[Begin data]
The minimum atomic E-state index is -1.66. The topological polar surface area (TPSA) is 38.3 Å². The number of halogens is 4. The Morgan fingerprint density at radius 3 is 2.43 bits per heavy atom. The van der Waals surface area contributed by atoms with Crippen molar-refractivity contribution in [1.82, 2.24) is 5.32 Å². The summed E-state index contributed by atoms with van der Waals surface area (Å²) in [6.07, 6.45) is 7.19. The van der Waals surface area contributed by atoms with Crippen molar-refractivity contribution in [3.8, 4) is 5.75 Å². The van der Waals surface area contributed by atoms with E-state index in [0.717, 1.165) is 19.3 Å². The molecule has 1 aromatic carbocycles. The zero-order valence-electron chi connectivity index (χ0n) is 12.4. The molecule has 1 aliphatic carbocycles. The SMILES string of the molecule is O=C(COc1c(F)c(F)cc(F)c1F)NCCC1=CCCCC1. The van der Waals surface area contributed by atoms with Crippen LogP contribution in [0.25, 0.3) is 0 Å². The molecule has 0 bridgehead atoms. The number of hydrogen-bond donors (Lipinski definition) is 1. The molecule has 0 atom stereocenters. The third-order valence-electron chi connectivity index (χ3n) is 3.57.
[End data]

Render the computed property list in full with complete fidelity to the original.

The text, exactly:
The minimum atomic E-state index is -1.66. The topological polar surface area (TPSA) is 38.3 Å². The number of halogens is 4. The Morgan fingerprint density at radius 3 is 2.43 bits per heavy atom. The van der Waals surface area contributed by atoms with Crippen molar-refractivity contribution in [1.82, 2.24) is 5.32 Å². The summed E-state index contributed by atoms with van der Waals surface area (Å²) in [6.07, 6.45) is 7.19. The van der Waals surface area contributed by atoms with Crippen molar-refractivity contribution in [3.8, 4) is 5.75 Å². The van der Waals surface area contributed by atoms with E-state index in [0.717, 1.165) is 19.3 Å². The molecule has 1 aromatic carbocycles. The zero-order valence-electron chi connectivity index (χ0n) is 12.4. The molecule has 1 aliphatic carbocycles. The SMILES string of the molecule is O=C(COc1c(F)c(F)cc(F)c1F)NCCC1=CCCCC1. The van der Waals surface area contributed by atoms with Crippen LogP contribution in [0.25, 0.3) is 0 Å². The molecule has 0 bridgehead atoms. The number of hydrogen-bond donors (Lipinski definition) is 1. The molecule has 0 atom stereocenters. The third-order valence-electron chi connectivity index (χ3n) is 3.57.